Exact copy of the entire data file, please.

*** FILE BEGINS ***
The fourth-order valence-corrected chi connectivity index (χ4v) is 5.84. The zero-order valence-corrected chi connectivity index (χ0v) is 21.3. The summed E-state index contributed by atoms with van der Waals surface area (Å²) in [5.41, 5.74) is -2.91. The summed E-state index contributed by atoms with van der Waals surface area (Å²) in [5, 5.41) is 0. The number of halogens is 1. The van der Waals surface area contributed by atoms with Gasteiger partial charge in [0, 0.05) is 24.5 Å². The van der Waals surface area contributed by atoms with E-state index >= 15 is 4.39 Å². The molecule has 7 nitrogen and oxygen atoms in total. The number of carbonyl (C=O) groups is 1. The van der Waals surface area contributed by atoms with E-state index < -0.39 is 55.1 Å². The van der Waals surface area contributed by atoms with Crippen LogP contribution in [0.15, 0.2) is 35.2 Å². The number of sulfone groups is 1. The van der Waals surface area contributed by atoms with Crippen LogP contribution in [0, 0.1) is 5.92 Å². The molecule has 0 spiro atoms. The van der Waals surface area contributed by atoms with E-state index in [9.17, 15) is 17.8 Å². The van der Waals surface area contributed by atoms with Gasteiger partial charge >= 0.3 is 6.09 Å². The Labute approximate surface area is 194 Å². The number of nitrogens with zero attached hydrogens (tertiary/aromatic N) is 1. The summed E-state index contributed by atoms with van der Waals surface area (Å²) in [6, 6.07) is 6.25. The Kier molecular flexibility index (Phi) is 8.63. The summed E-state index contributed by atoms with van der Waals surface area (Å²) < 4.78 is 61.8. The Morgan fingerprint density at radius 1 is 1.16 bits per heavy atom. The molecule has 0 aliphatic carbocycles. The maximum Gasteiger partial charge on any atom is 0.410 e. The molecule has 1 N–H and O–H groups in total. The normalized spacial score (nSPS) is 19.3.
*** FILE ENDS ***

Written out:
The fourth-order valence-corrected chi connectivity index (χ4v) is 5.84. The zero-order valence-corrected chi connectivity index (χ0v) is 21.3. The summed E-state index contributed by atoms with van der Waals surface area (Å²) in [5.41, 5.74) is -2.91. The summed E-state index contributed by atoms with van der Waals surface area (Å²) in [5, 5.41) is 0. The number of halogens is 1. The van der Waals surface area contributed by atoms with Gasteiger partial charge in [0, 0.05) is 24.5 Å². The van der Waals surface area contributed by atoms with E-state index >= 15 is 4.39 Å². The molecule has 7 nitrogen and oxygen atoms in total. The number of carbonyl (C=O) groups is 1. The van der Waals surface area contributed by atoms with E-state index < -0.39 is 55.1 Å². The van der Waals surface area contributed by atoms with Crippen LogP contribution in [0.15, 0.2) is 35.2 Å². The number of sulfone groups is 1. The van der Waals surface area contributed by atoms with Crippen LogP contribution in [0, 0.1) is 5.92 Å². The molecule has 0 spiro atoms. The van der Waals surface area contributed by atoms with E-state index in [9.17, 15) is 17.8 Å². The van der Waals surface area contributed by atoms with Gasteiger partial charge >= 0.3 is 6.09 Å². The Labute approximate surface area is 194 Å². The number of nitrogens with zero attached hydrogens (tertiary/aromatic N) is 1. The summed E-state index contributed by atoms with van der Waals surface area (Å²) in [6, 6.07) is 6.25. The Kier molecular flexibility index (Phi) is 8.63. The summed E-state index contributed by atoms with van der Waals surface area (Å²) < 4.78 is 61.8. The Morgan fingerprint density at radius 1 is 1.16 bits per heavy atom. The molecule has 0 aliphatic carbocycles. The maximum Gasteiger partial charge on any atom is 0.410 e. The molecule has 1 N–H and O–H groups in total. The normalized spacial score (nSPS) is 19.3.